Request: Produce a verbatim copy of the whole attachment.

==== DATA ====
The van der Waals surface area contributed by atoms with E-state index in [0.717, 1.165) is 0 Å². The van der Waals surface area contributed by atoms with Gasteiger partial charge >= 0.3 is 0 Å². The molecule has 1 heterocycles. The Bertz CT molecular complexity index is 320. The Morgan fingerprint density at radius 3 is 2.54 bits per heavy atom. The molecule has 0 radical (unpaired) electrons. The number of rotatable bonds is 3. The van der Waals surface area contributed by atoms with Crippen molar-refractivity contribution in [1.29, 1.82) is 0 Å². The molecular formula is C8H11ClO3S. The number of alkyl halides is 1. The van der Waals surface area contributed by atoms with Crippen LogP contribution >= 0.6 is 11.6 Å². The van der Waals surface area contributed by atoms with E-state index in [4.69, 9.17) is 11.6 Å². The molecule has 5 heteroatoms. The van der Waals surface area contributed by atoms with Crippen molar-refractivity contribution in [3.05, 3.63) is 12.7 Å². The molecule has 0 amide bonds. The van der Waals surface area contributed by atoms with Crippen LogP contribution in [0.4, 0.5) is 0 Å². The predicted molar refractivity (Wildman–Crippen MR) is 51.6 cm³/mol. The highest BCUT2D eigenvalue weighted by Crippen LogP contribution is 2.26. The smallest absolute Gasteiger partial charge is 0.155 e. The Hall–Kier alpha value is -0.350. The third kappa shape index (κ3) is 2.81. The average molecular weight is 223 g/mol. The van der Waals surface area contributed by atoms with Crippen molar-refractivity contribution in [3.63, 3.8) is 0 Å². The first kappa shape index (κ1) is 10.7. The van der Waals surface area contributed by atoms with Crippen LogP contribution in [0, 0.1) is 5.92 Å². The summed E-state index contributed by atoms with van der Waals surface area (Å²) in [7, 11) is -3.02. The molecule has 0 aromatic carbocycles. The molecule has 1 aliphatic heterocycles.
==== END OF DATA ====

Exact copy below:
The van der Waals surface area contributed by atoms with E-state index in [0.717, 1.165) is 0 Å². The van der Waals surface area contributed by atoms with Gasteiger partial charge >= 0.3 is 0 Å². The molecule has 1 heterocycles. The Bertz CT molecular complexity index is 320. The Morgan fingerprint density at radius 3 is 2.54 bits per heavy atom. The molecule has 0 radical (unpaired) electrons. The number of rotatable bonds is 3. The van der Waals surface area contributed by atoms with Crippen molar-refractivity contribution in [1.29, 1.82) is 0 Å². The molecular formula is C8H11ClO3S. The number of alkyl halides is 1. The van der Waals surface area contributed by atoms with Crippen LogP contribution >= 0.6 is 11.6 Å². The van der Waals surface area contributed by atoms with E-state index in [4.69, 9.17) is 11.6 Å². The molecule has 5 heteroatoms. The van der Waals surface area contributed by atoms with Crippen molar-refractivity contribution in [3.05, 3.63) is 12.7 Å². The molecule has 0 amide bonds. The van der Waals surface area contributed by atoms with Crippen LogP contribution in [0.4, 0.5) is 0 Å². The predicted molar refractivity (Wildman–Crippen MR) is 51.6 cm³/mol. The highest BCUT2D eigenvalue weighted by Crippen LogP contribution is 2.26. The smallest absolute Gasteiger partial charge is 0.155 e. The Hall–Kier alpha value is -0.350. The third kappa shape index (κ3) is 2.81. The average molecular weight is 223 g/mol. The van der Waals surface area contributed by atoms with Crippen molar-refractivity contribution in [3.63, 3.8) is 0 Å². The first kappa shape index (κ1) is 10.7. The van der Waals surface area contributed by atoms with Crippen LogP contribution in [0, 0.1) is 5.92 Å². The summed E-state index contributed by atoms with van der Waals surface area (Å²) in [7, 11) is -3.02. The molecule has 0 aromatic carbocycles. The molecule has 1 aliphatic heterocycles.